4. Thanks Paul. That’s very interesting. The Leangainers maintain that any dietary fat eaten on a day when you have a caloric surplus will be stored as body fat — thus, the overfeeding on training days is supposed to consist mostly of carbs and protein (which will be used to build muscle) and to keep fat to a bare minimum.

    This explanation always seemed a bit strange to me… do you think there is anything to it, or is it a bit of “bro-science?” 😉

    • It’s mainly broscience. Yes, fat will be stored as body fat, but that’s OK, it is promoting muscle growth at the same time. On calorie-restricted rest days the fat will come out of storage. The best thing for muscle growth is to provide a balanced mix of macronutrients.

  5. By the way, Paul — a friend of mine just posted this to Google Plus… I thought you’d enjoy it!

    Last year around the Holidays I was tired of eating too much, of always worrying about my weight, and of pretty much feeling like crap all the time. I had the good fortune to have a friend, Rich, who had done some research on many different diets. He choose one, and I watched as he lost weight and described how he generally felt better.

    He let me borrow the book of the diet he choose, called the Perfect Health Diet. As I read this book, I realized what it was saying was about the exact opposite from what we have been told about how to eat for the last 50 years. But something about it seemed right to me. In my core it made a lot of sense.

    The book described how good saturated fats are in fact good for you. And how the American diet of low fat and high carb was creating a health epidemic of overweight and diabetic Americans.

    I decided to give the diet a try. On January 2nd, I gave up wheat and grains, sugar, and anything with Vegetable Oils in it. I lost 20 pounds the first month. Over the last 7 months I have lost another 15 pounds. But more importantly I feel fantastic. Food no longer has a hold of me. (BTW, I still drink coffee, iced tea, red wine, and beer)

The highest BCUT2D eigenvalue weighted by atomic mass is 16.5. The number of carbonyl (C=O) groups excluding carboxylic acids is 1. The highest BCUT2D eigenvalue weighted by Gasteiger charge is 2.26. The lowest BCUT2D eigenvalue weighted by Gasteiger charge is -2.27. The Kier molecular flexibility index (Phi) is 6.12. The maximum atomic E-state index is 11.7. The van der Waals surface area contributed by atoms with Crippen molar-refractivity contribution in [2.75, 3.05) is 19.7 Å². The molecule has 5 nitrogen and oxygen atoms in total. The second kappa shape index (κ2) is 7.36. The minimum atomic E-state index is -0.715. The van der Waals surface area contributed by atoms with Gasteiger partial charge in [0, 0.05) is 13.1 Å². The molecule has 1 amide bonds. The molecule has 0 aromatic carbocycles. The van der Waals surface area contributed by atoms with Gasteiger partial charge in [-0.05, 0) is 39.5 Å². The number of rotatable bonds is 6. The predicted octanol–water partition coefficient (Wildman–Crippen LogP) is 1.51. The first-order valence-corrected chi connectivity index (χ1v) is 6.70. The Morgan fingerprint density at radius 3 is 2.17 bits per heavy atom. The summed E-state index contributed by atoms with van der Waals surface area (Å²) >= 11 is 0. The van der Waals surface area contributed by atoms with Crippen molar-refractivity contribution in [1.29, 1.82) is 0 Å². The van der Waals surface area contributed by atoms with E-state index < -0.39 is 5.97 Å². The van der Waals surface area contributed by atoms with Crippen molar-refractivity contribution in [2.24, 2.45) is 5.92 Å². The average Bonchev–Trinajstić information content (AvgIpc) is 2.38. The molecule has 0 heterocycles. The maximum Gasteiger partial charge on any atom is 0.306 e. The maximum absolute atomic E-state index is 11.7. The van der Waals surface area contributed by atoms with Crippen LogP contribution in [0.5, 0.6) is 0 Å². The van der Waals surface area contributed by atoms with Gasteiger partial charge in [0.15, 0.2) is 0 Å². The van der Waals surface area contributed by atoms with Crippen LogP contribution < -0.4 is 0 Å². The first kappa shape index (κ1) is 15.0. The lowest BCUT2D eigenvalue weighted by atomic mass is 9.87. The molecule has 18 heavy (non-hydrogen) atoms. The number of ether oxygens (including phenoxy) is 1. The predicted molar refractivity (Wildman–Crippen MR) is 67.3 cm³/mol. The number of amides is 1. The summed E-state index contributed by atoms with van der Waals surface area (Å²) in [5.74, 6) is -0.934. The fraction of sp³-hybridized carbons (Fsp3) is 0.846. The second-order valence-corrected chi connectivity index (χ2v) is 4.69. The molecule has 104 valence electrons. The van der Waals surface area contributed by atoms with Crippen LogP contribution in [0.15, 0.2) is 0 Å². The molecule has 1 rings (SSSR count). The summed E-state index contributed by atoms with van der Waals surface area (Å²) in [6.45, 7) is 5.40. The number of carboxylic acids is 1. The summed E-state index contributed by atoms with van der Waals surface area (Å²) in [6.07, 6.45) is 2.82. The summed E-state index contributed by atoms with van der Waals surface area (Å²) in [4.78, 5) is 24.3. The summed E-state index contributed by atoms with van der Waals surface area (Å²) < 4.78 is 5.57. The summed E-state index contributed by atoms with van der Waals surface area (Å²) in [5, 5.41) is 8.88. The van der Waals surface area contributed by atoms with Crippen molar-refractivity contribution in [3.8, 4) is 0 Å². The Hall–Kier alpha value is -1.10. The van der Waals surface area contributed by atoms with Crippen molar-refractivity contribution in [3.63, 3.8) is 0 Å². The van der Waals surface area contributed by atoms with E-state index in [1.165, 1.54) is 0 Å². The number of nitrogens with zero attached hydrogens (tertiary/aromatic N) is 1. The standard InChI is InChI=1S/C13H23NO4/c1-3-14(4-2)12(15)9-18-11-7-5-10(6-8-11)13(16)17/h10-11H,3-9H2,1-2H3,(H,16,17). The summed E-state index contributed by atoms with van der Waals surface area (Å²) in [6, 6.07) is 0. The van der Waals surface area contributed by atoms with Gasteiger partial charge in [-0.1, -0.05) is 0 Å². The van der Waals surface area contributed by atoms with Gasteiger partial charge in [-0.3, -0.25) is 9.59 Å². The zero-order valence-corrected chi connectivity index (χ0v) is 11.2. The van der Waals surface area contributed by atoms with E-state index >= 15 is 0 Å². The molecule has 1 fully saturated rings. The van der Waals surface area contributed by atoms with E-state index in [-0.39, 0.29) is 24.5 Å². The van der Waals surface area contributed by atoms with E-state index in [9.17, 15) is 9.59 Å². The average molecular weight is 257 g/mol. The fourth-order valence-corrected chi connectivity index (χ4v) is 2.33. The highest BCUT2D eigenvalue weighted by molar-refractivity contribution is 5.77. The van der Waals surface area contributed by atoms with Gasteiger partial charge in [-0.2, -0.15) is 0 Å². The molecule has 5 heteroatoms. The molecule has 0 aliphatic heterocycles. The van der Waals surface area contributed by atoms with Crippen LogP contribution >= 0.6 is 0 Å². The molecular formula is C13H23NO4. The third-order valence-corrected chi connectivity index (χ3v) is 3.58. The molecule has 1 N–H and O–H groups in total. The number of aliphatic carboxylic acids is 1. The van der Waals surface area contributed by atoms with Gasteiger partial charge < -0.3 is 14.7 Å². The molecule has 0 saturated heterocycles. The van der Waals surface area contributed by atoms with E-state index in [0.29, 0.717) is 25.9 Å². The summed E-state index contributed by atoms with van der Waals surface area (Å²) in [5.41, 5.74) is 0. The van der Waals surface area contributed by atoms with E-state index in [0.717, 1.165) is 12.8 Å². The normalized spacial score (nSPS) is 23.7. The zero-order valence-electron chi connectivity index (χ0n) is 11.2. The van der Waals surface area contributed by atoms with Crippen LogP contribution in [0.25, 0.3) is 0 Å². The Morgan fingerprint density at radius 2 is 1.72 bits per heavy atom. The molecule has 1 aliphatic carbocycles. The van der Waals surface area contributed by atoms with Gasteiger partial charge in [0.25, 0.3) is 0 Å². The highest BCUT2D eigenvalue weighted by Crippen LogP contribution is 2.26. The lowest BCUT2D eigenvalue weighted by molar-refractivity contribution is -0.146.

Being very excited about my progress, I would tell friends about the diet. I received all sorts of reactions. Everything from a quizzical look to some actually yelling at me, insisting that I was killing myself. But for some reason I stayed the course, because it still made sense to me.

    I held off on being a vocal advocate of this diet for a bit. I wanted to get a physical to get a baseline and see what was really going on. Was I really killing myself? Was eating all of this saturated fat causing my cholesterol to go through the roof? I couldn’t in good conscience recommend this new way of choosing food if I was actually killing myself. So I finally had a physical and had my blood work done.

    After 7 months of being the Perfect Health Diet, my blood pressure was good. (I have always been borderline high). My bad cholesterol was good and my good cholesterol was outstanding. My triglycerides were ridiculously low, probably because I wasn’t eating sugar. So the proof, from a medical perspective, was that I wasn’t killing myself, but rather I was pretty darn healthy. But more importantly I felt healthy. And food no longer ruled my life. I eat pretty much what I want, as much as I want, when I want.

    I am now a huge advocate for this way of eating. It has changed my life, and I am excited about it. I will use this area to post occasionally about the shift from the medical establishment that is happening before our eyes; that we have been told exactly the wrong way to eat for the last 50 years. And some of the brave doctors are now coming out and admitting that that they have been wrong.

    We have a ways to go, but the shift is happening. For more information see http://perfecthealthdiet.com/.

  6. 30% carbs? Didn’t it used to be 20%? Are you now eating 150g of carbs a day instead of 100g to slightly undercut your need?

    How does one get this early draft of the book? 🙂

    • Invite me on a popular podcast!

      We always considered a “neutral” diet to be around 30% carb, but advised eating a bit low-carb so 20%-30% carb = 400-600 calories on a 2000 calorie diet.

      Now we just advise eating close to “neutral.” We still have the passage explaining why it might be good to eat a bit low-carb, but don’t emphasize it as much.

      • Hi Paul,

        Quick question. As one’s calorie intake becomes highly does the carb intake stay the same (30%).

        For example, if one is taking in a 4000 calorie diet for training reasons, is the high number of 800-1200 carb calories (30%) healthy in this instance?

        Thanks for the great podcast! Can’t wait for the new book.


        • Hi Kris,

          It depends on the type of training you are doing. Slow hiking will use more fat, sprinting type exercise will use more glucose. But 30% is a good number for a typical mix of activity.